##    Data: simple.df
##   AIC  BIC logLik deviance REMLdev
##  2206 2244  -1095     2174    2190
## Random effects:
##  Groups   Name        Variance Std.Dev. Corr
##  unit     (Intercept) 0.0315   0.177
##           x           0.2842   0.533    0.915
##  Residual             0.5641   0.751
## Number of obs: 900, groups: unit, 30
##
## Fixed effects:
##             Estimate Std. Error t value
## (Intercept)   0.9776     0.0410   23.85
## x             3.0670     0.0980   31.31
## a            -0.1108     0.0475   -2.34
## x:a           0.3577     0.1134    3.15
##
## Correlation of Fixed Effects:
##     (Intr) x      a
## x    0.723
## a   -0.025 -0.018
## x:a -0.018 -0.025  0.723

Notice that this model has indeed achieved a lower AIC (2206) by incorporating $a_i$. Furthermore, you can find noisy versions of all our key parameters in the output including
• the random effects correlation of .9 (.915) and standard deviations of .2 (.117) for the intercept and .5 (.533) for slope,
• the standard deviation of $\epsilon_{ij}$ of .75 (.751),
• the regression parameters for $\alpha_i$ and $\beta_i$ versus $a_i$ of 1.0 (.9776), 3.0 (3.0670), -0.15 (-0.1108), and 0.30 (.3577).
You can increase the samples sizes to get closer estimates on average.

## Discussion

This article did not discuss lmer's predictions of $\alpha_i$ and $\beta_i$ or their relationship to the individual estimates $\hat{\alpha}_i$ and $\hat{\beta}_i$ from lm. Nor did we investigate what happens one of the distributional assumptions is violated.

To readers who have made it this far, I hope your familiarity with random effects models has increased in general, and that linear mixed modeling tools, such as lmer, are more available to your specific hierarchical applications.

### Acknowledgements

All images created by Bob Forrest using ggplot2 [7], Cairo [8] and R functions for base graphics [9]. Bob also helped choose the colors for the R syntax highlighting theme used. Custom syntax highlighting and html rendering made possible with the knitr package [10], and made enjoyable via RStudio's Rhtml editor [11]. Thanks to Josh Mills, Chris Nicholas, and Mike McCaslin for their helpful comments. Keep up with ours and other great articles on R-Bloggers, and follow Ben on Twitter (@baogorek) for the latest research updates.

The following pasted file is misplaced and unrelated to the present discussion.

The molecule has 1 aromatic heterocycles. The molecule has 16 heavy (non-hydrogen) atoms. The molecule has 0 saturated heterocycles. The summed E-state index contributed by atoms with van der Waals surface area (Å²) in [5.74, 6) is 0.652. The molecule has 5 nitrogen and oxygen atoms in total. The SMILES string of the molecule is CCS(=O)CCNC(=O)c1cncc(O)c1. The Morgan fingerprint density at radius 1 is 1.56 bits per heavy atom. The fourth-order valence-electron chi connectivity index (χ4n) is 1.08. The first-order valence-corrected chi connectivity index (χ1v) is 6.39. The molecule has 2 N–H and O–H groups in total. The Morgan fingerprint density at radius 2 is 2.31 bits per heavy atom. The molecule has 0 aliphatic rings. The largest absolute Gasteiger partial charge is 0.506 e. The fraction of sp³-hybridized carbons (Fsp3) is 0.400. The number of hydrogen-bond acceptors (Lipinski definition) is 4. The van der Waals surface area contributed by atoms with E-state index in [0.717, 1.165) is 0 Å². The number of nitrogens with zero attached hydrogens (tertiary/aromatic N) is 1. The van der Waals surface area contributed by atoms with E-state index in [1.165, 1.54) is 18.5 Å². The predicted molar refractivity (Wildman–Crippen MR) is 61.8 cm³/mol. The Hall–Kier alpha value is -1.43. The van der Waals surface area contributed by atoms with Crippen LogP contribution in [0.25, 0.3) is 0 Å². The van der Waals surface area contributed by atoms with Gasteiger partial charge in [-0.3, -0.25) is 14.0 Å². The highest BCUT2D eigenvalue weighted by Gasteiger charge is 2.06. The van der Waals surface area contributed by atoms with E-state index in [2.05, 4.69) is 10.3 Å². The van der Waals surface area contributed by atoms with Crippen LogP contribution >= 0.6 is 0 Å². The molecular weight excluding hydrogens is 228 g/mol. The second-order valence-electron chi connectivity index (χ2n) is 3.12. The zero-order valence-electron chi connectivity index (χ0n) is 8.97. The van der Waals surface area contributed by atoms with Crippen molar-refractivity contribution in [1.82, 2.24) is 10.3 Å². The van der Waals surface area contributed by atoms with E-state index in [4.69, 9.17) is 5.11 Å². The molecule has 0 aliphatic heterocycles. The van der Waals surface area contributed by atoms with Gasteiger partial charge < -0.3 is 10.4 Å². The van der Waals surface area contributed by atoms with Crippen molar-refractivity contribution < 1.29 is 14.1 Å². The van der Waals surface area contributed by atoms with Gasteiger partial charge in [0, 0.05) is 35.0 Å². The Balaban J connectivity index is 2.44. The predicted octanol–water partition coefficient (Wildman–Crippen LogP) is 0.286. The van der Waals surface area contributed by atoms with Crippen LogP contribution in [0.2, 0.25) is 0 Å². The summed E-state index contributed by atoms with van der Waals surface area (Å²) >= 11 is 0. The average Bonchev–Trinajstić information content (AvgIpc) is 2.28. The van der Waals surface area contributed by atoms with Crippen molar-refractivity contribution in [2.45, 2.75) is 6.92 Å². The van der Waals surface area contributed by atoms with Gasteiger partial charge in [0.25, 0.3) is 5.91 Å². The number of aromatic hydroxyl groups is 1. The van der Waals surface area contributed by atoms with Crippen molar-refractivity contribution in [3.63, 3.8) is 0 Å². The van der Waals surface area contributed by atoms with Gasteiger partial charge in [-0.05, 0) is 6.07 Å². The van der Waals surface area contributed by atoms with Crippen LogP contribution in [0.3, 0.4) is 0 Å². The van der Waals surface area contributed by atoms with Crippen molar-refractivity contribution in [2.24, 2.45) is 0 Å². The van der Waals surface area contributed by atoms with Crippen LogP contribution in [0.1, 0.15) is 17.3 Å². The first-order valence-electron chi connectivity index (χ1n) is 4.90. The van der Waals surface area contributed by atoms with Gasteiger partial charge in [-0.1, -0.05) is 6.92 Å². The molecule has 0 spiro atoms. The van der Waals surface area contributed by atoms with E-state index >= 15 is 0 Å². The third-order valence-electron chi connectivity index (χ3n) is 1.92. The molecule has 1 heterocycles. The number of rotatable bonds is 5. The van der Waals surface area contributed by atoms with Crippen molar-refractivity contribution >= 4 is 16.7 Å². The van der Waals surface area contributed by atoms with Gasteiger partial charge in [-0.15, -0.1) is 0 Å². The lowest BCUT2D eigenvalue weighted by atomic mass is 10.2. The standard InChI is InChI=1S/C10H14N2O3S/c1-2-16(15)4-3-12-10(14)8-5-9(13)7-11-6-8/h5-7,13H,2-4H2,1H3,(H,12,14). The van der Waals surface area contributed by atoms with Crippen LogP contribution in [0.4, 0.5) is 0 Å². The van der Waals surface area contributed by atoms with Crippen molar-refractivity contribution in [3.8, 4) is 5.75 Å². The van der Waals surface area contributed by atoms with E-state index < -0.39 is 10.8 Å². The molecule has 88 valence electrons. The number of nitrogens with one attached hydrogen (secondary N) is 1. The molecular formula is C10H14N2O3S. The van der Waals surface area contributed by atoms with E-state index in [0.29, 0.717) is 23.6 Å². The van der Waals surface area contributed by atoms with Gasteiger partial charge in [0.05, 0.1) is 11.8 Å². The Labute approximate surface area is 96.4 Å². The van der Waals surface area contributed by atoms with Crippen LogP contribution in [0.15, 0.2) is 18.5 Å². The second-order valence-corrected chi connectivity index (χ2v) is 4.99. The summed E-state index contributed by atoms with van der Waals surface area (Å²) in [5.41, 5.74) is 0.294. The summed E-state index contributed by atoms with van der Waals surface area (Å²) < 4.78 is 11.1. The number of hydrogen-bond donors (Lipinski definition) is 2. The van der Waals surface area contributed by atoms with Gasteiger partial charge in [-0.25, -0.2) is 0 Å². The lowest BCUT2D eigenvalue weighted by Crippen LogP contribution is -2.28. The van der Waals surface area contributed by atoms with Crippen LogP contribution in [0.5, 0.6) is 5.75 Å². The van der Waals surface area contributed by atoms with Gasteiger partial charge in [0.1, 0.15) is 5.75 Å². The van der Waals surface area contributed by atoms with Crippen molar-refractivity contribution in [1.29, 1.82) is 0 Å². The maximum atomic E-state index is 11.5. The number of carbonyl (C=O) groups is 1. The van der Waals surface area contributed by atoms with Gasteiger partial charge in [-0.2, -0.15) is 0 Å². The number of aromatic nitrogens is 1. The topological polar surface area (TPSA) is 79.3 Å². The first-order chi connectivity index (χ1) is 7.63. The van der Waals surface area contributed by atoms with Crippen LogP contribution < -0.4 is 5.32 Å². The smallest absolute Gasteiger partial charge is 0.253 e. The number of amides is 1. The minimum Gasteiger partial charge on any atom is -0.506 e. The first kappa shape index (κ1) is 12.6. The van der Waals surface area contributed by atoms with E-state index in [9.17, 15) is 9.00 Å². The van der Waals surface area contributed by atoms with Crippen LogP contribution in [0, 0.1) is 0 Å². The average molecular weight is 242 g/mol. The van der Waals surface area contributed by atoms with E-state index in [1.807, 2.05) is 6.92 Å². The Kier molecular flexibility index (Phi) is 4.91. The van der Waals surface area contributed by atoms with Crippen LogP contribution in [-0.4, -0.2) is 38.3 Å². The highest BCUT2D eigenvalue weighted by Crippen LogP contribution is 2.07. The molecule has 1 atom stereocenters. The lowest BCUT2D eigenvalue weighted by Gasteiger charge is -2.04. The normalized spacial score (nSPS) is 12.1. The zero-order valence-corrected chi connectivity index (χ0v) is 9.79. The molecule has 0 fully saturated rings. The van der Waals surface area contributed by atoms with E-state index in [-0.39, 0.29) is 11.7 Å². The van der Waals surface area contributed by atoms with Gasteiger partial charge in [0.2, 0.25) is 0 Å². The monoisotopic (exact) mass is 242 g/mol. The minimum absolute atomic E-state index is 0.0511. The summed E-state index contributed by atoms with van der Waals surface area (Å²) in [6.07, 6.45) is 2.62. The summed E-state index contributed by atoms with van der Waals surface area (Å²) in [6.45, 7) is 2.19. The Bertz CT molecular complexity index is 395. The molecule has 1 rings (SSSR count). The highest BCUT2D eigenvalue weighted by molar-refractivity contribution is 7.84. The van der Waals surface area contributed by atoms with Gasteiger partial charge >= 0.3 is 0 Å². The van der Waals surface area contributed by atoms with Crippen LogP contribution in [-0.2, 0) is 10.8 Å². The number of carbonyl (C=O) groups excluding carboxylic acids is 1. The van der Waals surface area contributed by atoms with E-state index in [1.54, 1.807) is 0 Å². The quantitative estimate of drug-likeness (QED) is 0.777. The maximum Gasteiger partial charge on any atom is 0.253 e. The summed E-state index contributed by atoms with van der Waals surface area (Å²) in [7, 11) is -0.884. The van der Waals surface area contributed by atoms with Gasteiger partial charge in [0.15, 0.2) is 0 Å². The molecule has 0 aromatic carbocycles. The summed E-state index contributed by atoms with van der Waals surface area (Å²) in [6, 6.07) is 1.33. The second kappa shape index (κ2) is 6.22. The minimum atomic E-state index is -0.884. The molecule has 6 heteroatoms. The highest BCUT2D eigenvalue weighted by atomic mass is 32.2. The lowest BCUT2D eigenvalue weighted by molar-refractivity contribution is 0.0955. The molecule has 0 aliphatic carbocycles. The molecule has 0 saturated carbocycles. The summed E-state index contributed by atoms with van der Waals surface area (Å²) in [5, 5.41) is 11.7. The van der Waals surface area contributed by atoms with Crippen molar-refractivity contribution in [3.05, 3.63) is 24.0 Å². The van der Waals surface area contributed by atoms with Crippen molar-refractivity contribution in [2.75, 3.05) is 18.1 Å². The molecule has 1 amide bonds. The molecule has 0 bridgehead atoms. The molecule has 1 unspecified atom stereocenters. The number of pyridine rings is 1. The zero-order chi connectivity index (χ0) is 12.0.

## References

1. Ben Ogorek (2012). Random regression coefficients using lme4. Anything but R-bitrary. URL http://anythingbutrbitrary.blogspot.com/2012/06/random-regression-coefficients-using.html

2. Douglas Bates, Martin Maechler and Ben Bolker (2011). lme4: Linear mixed-effects models using S4 classes. R package version 0.999375-42. URL http://CRAN.R-project.org/package=lme4

3. Jose Pinheiro, Douglas Bates, Saikat DebRoy, Deepayan Sarkar and the R Development Core Team (2012). nlme: Linear and Nonlinear Mixed Effects Models. R package version 3.1-103.

4. John Fox (2002). Linear Mixed Models. Appendix to An R and S-PLUS Companion to Applied Regression. URL http://cran.r-project.org/doc/contrib/Fox-Companion/appendix-mixed-models.pdf

5. Alan Genz, Frank Bretz, Tetsuhisa Miwa, Xuefei Mi, Friedrich Leisch, Fabian Scheipl, Torsten Hothorn (2012). mvtnorm: Multivariate Normal and t Distributions. R package version 0.9-9992. URL http://CRAN.R-project.org/package=mvtnorm

6. Alan Genz, Frank Bretz (2009), Computation of Multivariate Normal and t Probabilities. Lecture Notes in Statistics, Vol. 195., Springer-Verlage, Heidelberg. ISBN 978-3-642-01688-2.

7. H. Wickham. ggplot2: elegant graphics for data analysis. Springer New York, 2009.

8. Simon Urbanek and Jeffrey Horner (2011). Cairo: R graphics device using cairo graphics library for creating high-quality bitmap (PNG, JPEG, TIFF), vector (PDF, SVG, PostScript) and display (X11 and Win32) output. R package version 1.5-1. URL http://CRAN.R-project.org/package=Cairo

9. R Development Core Team (2012). R: A language and environment for statistical computing. R Foundation for Statistical Computing, Vienna, Austria. ISBN 3-900051-07-0, URL http://www.R-project.org/

10. Yihui Xie (2012). knitr: A general-purpose package for dynamic report generation in R. R package version 0.6. http://CRAN.R-project.org/package=knitr

11. RStudio IDE for Windows. URL http://www.rstudio.com/ide/

1. Hi, I absolutely love your yellow-orange themed syntax colouring, do you mind sharing?

2. This comment has been removed by the author.

3. Sure. (I pasted in the XML file above but that didn't work too well.) Here's a link: https://gist.github.com/3995362 .

The function knitr:::xml_to_css(xml_file) will help you convert the XML below to CSS for use with knit_theme.

4. Great post, very nicely laid out. Appreciate the effort! Particularly liked the bit just before the discussion where you related each result back to the original variable that went into setting up the data.

5. This comment has been removed by the author.

6. Those graphics look amazing, great work again by Bob Forrest!

7. many thanks gentlemen, i am incrementally improved

8. Thanks so much for this!

I was wondering if you have anything related to HLM in time-series analysis? Also, perhaps, using Bayes? Thanks .